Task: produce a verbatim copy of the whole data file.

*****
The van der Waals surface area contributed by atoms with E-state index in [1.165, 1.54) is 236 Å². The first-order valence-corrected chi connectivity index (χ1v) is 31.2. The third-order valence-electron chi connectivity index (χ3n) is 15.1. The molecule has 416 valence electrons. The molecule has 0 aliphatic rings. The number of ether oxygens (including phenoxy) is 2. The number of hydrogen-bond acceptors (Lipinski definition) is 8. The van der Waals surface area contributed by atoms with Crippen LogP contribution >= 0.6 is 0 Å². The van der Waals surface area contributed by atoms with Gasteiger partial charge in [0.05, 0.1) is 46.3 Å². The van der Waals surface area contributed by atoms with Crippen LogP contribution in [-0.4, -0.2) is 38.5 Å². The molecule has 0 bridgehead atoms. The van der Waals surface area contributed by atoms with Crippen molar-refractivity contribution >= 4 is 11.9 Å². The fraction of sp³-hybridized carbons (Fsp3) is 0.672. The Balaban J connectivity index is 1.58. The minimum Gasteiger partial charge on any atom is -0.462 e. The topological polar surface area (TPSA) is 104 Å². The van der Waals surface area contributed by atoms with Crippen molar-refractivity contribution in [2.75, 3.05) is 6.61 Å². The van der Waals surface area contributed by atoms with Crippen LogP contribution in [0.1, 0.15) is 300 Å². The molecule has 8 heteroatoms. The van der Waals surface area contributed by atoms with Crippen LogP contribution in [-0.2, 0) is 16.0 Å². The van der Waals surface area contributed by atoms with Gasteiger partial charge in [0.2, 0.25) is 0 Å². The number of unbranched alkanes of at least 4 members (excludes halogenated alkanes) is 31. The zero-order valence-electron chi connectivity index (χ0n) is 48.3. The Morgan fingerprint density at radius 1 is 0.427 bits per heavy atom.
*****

The van der Waals surface area contributed by atoms with E-state index in [1.165, 1.54) is 236 Å². The first-order valence-corrected chi connectivity index (χ1v) is 31.2. The third-order valence-electron chi connectivity index (χ3n) is 15.1. The molecule has 416 valence electrons. The molecule has 0 aliphatic rings. The number of ether oxygens (including phenoxy) is 2. The number of hydrogen-bond acceptors (Lipinski definition) is 8. The van der Waals surface area contributed by atoms with Crippen LogP contribution >= 0.6 is 0 Å². The van der Waals surface area contributed by atoms with Gasteiger partial charge in [0.05, 0.1) is 46.3 Å². The van der Waals surface area contributed by atoms with Crippen LogP contribution in [-0.4, -0.2) is 38.5 Å². The molecule has 0 bridgehead atoms. The van der Waals surface area contributed by atoms with Crippen molar-refractivity contribution >= 4 is 11.9 Å². The fraction of sp³-hybridized carbons (Fsp3) is 0.672. The Balaban J connectivity index is 1.58. The minimum Gasteiger partial charge on any atom is -0.462 e. The topological polar surface area (TPSA) is 104 Å². The van der Waals surface area contributed by atoms with Crippen molar-refractivity contribution in [2.75, 3.05) is 6.61 Å². The van der Waals surface area contributed by atoms with Crippen LogP contribution in [0.1, 0.15) is 300 Å². The molecule has 8 heteroatoms. The van der Waals surface area contributed by atoms with Crippen LogP contribution in [-0.2, 0) is 16.0 Å². The van der Waals surface area contributed by atoms with Gasteiger partial charge in [0.2, 0.25) is 0 Å². The number of unbranched alkanes of at least 4 members (excludes halogenated alkanes) is 31. The zero-order valence-electron chi connectivity index (χ0n) is 48.3. The Morgan fingerprint density at radius 1 is 0.427 bits per heavy atom.